Images © George R.R. Martin.
I’ve been a fan of the writing of George R.R. Martin for decades, and have bought and read all the books in the “Game of Thrones” series of novels as they came out in hardcover. I have a lot of mental imagery invested in the series, and had not thus far been tempted to watch the TV series or read the comics version, but I’ve heard a lot of good things about both, and finally decided to give this collection of the first six issues a try.
The publisher is Bantam Books, also the publisher of the novels, and one thing that’s quite clear from the cover on is that Martin is running the show. I know it’s a decision driven by marketing, but I find it a little irritating that the adapter and artist’s names are so small at the bottom when they did the vast majority of the work here. That said, Martin does provide a fine introduction describing his actual involvement, and there’s a long section in the back written by the editor outlining exactly how the series is created, giving lots of well-deserved props to artist Tommy Patterson and adapter Daniel Abraham, as well as a few kudos to the colorist Ivan Nunes and letterer Marshall Dillon. Cover artists Alex Ross and Mike S. Miller are lightly mentioned. I found the editor’s “gosh, this is so different from editing novels” confessions kind of amusing, too.
It’s been a long time since I read the first novel, so I’m not sure how closely the comics are following it, but they do seem to be giving enough space to many of the important characters. Visually there are some issues with a story like this, in that many of the characters are from the same few families, and those family members tend to dress alike, especially the children. It takes a while to figure out who’s who among them on some pages, but as the story goes on, and the characters split into different storylines, that problem largely goes away, though there were still some places where a “setting and character” caption would have been helpful.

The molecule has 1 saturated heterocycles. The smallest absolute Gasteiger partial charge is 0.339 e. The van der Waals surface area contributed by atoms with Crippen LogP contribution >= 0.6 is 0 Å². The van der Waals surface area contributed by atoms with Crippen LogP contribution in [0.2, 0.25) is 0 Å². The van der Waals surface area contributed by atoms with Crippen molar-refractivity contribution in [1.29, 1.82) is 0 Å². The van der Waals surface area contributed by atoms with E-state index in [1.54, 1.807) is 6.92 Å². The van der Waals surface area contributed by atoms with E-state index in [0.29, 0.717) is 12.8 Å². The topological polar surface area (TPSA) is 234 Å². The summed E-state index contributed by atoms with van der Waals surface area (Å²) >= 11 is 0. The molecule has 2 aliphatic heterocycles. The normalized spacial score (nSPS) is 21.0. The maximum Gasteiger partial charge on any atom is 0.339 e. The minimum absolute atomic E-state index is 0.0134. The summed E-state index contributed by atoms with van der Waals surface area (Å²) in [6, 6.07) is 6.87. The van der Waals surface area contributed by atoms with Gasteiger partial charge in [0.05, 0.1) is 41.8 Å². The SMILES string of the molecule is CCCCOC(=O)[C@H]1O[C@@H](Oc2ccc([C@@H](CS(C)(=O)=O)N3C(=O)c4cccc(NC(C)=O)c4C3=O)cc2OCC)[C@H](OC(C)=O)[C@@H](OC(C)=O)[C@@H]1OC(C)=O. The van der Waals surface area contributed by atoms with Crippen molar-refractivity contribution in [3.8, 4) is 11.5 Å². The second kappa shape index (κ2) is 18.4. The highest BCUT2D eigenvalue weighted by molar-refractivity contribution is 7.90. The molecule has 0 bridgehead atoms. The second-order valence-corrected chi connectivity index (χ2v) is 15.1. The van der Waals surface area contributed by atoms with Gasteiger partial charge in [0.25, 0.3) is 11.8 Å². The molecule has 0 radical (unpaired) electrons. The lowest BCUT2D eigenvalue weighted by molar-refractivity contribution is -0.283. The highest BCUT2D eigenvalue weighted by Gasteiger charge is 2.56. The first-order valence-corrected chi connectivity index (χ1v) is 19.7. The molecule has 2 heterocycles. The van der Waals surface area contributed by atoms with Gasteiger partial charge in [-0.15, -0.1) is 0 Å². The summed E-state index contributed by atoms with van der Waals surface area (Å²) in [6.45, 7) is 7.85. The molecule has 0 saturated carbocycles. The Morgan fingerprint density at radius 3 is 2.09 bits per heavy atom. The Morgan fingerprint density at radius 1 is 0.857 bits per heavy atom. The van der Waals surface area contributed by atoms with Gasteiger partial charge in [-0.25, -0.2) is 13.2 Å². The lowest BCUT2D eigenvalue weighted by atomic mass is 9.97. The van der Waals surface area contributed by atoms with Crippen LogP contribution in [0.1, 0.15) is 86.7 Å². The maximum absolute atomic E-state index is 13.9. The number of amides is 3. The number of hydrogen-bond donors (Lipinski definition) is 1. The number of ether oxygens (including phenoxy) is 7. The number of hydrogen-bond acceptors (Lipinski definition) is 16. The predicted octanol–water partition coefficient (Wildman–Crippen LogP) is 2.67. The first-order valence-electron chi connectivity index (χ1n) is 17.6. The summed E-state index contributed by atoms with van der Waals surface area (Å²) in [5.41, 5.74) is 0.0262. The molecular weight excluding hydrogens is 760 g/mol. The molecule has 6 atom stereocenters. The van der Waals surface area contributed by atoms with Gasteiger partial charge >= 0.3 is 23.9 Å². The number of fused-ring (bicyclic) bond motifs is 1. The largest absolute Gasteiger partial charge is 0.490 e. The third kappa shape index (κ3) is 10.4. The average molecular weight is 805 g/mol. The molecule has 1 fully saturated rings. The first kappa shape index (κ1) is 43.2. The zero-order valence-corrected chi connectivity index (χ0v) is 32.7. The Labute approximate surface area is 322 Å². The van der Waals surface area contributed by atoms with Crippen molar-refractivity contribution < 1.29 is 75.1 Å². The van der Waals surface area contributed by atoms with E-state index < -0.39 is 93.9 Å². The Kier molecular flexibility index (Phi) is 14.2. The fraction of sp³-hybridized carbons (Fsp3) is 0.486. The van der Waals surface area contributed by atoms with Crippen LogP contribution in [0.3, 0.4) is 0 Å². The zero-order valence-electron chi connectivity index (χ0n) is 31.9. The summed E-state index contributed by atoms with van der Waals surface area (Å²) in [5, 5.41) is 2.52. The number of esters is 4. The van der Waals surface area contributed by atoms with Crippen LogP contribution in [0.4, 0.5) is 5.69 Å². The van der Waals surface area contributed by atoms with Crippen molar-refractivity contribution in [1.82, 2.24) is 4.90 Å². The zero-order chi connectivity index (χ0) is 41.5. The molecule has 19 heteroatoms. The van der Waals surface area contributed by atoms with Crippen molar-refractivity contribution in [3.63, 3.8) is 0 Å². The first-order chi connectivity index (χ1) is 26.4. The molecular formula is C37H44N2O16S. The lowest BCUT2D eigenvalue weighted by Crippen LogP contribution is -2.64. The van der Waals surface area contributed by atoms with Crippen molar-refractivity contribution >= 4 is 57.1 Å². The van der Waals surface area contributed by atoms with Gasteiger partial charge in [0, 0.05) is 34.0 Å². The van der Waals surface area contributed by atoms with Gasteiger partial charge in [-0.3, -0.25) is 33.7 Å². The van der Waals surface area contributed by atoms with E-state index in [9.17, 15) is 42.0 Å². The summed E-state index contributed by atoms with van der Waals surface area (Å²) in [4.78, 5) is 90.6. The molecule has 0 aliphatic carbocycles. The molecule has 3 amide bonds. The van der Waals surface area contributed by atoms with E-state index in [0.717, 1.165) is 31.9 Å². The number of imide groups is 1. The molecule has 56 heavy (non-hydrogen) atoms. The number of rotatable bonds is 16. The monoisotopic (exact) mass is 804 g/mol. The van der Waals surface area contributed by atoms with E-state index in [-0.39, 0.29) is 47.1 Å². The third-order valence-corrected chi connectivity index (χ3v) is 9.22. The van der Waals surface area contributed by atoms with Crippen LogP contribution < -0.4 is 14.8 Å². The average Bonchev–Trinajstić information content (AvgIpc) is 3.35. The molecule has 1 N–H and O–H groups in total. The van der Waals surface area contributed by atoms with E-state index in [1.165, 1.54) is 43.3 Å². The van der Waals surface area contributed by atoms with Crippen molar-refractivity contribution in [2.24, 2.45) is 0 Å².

I won’t attempt to outline the story, which is famously complex, but in short, this is a fantasy with only a little magic and a large dose of grim reality. The land at the center of the story is one of many competing factions only loosely tied into a kingdom (in fact, it’s called the Seven Kingdoms), and lots of plotting is always afoot, violence and cruelty are commonplace, and no character is ever safe. The world it takes place in is decidedly not Earth, even a past Earth, as it goes through a seasonal cycle that covers decades. It’s been “summer” for the last few, allowing people to flourish, but now the days are shortening, the nights are colder, and winter is coming. It will be a winter to test and try everyone, especially those in power. Standing at the north end of the land is a huge wall (sort of like the great wall of China, but made of ice) meant to keep horrors of the frozen north out, and manned by a dedicated brethren. This volume begins in that frozen country north of the wall, giving us just a taste of what is to come.
Then there’s the distant land on another continent where young Daenerys and her brother are plotting to ally themselves with a tribe of fierce warriors, hoping to return to the Seven Kingdoms someday at the head of an army. Daenerys has what might be the most unusual story arc of the saga. It involves dragons, and it begins here.
The art by Tommy Patterson is well done. One small complaint is that everyone is clean, beautiful and fashionably dressed throughout, while in the books the feel is much more gritty and hands-in-the-dirt, but in general it works well, and by the end of the volume I was completely involved in the world of the story. There were a few glaring errors in the lettering that were missed, and it’s a bit strange seeing Dave Gibbons’ font being used throughout, but the lettering and coloring were mostly at a high level of professionalism.